Despite owning a 25-21 record, Rocco Baldelli’s team is seen to be even better by using the Pythagorean win-loss evaluation. With 217 runs scored and 172 runs allowed, their record could be as strong as 28-18, which would put them comfortably ahead of the competition. Although that evaluation is reflective of only actual results, it’s hard to overlook the missed opportunities for Minnesota.
A season ago it seemed that the Twins struggled mightily with runners in scoring position. They had a slash line of .244/.319/.385 which produced a .704 OPS. That came in nearly 40 points lower than the league average .741 OPS and was a big reason why the club could seemingly never came back from deficits. They weren’t much better with the bases loaded, producing a .716 OPS in comparison to the .758 league average, but they’d beg for those numbers in 2023.
Through the first 47 games this season, the Twins are an astounding 5-for-43 with the bases loaded, and have produced a paltry .289 OPS in those spots. Not a single batter has recorded an extra-base hit, and Twins hitters have an 13/4 K/BB in those spots. With a league average .737 OPS when the bases are loaded, it’s hard to quantify just how terrible Minnesota has been.
What makes things a bit more puzzling is that Minnesota’s struggle seem to be isolated just to when the sacks are full. If there are runners in scoring position, essentially keeping first base free, the Twins shine. Their .871 OPS in those scenarios is more than 100 points better than the .749 league average. Converting runners on second and third base is how teams build leads, but the Twins apparently don’t want to just blow things open.
When discussing high leverage the term clutch is often mentioned. That’s a difficult term to put into numbers, but Baseball Reference does so by looking into win probability added and assessing situations. With two outs and runners in scoring position the Twins have a ridiculous .952 OPS this year. They have clubbed 25 extra-base hits in those spots with 12 of them being home runs. That number is more than 200 points above the league average .735 OPS and shows they can get the job done when an inning is on the line.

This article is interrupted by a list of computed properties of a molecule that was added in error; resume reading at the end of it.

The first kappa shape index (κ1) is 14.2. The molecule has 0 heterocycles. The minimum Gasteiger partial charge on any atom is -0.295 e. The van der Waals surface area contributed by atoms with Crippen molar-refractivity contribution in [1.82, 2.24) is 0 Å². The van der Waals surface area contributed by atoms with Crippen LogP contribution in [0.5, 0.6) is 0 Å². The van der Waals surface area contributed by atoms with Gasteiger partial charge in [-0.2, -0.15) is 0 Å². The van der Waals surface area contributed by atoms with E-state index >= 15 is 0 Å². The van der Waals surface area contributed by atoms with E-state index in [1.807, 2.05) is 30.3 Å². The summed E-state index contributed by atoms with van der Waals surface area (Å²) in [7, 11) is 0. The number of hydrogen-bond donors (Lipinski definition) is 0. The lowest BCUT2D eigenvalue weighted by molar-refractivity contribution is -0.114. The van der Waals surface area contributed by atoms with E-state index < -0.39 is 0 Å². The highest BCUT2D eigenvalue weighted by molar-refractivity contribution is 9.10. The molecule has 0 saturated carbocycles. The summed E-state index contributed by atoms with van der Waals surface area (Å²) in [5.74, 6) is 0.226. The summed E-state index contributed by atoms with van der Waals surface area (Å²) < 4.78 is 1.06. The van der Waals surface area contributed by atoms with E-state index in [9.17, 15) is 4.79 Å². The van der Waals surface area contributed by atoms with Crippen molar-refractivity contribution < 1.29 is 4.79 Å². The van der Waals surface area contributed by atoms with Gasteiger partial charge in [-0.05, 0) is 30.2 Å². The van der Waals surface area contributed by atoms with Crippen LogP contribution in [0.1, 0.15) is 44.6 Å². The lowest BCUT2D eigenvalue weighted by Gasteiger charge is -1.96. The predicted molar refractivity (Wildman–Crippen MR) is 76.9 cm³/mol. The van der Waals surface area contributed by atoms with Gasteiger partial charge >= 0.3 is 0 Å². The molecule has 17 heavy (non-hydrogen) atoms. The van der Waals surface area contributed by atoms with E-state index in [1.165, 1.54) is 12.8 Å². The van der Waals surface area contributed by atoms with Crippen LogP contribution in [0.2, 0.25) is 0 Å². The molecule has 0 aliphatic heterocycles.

It’s hard to believe just how bad Minnesota is with an extra runner on, and it’s worth wondering if the pitcher is more locked in with nowhere to put the batter. The Twins are even worse when they have more leeway afforded to themselves. With no outs and the bases full, they are a stunning 0-for-7. With one out they are 2-for-12, and with two outs they are just 3-for-24.
At some point it would stand to reason that positive regression can come from Minnesota. After all, it’s unlikely that a good team performs so poorly in key spots over the course of a full season. What is concerning though, is that the approach for many Twins batters trends towards a negative outcome in big spots. Only the Giants and Mariners strike out at a higher clip than Minnesota, and the Twins 12.8% whiff rate is the highest in baseball. If pitchers know they can get the ball by Baldelli’s hitters when it matters most, avoiding damage is easier to do.
Clearly manufacturing runs is not the problem for Minnesota given their results with runners in scoring position. They shouldn’t be looking to chip away at bases loaded opportunities by opting for sacrifice bunts. Instead, players that come up have to be looking for an opportunity to put the ball in play and generate action rather than clearing the bases altogether.
There is no greater opportunity to blow a game open than when you have an opposing pitcher on the ropes. This season we have watched Minnesota allow the opposition to escape jams and keep games close more times than anyone wants to count. Flipping more of those scenarios in a positive manner will undoubtedly lead to tallies in the win column, and if it’s a trend that can be ended quickly, there’s still plenty of runway to benefit for the rest of the year.
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